Naturally a console that looks as unusual as this will mean a field day for meme makers, and they've been comparing the PS5 to everything from a router to EVE from WALL-E to the Pope's hat. As PlayStation CEO Jim Ryan told CNET, the company "wanted to do something that was bold and daring almost," and "wanted something forward facing and future facing, something for the 2020s." Perhaps the Eye of Sauron is what he had in mind.

The DualSense makes no sense

The DualSense has several amazing features, such as haptic feedback, which lets you "feel the effect and impact of your in-game actions through dynamic sensory feedback," per the PlayStation website. This will supposedly allow gamers a new level of immersion by, for example, changing its vibration to mimic the feel of the terrain the player character is sprinting over. Adaptive triggers will also offer increased sensory variability, so that shooting an in-game bow string will feel different than pulling a trigger. Long story short, there is a lot of impressive tech packed into the DualSense.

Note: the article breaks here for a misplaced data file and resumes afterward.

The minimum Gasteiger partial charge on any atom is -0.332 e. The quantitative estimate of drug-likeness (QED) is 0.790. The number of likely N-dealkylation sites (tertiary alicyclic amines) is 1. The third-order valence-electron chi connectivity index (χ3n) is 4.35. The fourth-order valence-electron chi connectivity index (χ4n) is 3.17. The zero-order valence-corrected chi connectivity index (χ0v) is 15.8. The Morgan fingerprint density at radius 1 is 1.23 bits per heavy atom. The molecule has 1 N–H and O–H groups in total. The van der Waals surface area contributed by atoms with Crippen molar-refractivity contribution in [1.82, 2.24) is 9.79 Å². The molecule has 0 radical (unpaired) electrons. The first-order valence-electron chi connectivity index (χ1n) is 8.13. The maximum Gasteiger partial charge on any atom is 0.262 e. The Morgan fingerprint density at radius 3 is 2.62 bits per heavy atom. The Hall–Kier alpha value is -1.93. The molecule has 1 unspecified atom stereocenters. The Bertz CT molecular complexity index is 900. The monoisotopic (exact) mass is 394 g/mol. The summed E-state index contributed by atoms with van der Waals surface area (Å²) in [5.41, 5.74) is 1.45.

But much like the PlayStation 5 itself, the look of the DualSense has been a big miss for many. Some fans do admittedly like the design, while others — like the folks at TechRadar – are calling it the "ugliest first-party controller ever designed." Naturally, the meme makers took their turns with the DualSense, as well, comparing it to a stormtrooper, Mario's overalls, and a weird mash-up of the current PlayStation and Xbox controllers. So yes, while it's tough to knock the controller's capabilities, not everyone is a fan of its aesthetics.

Let the past die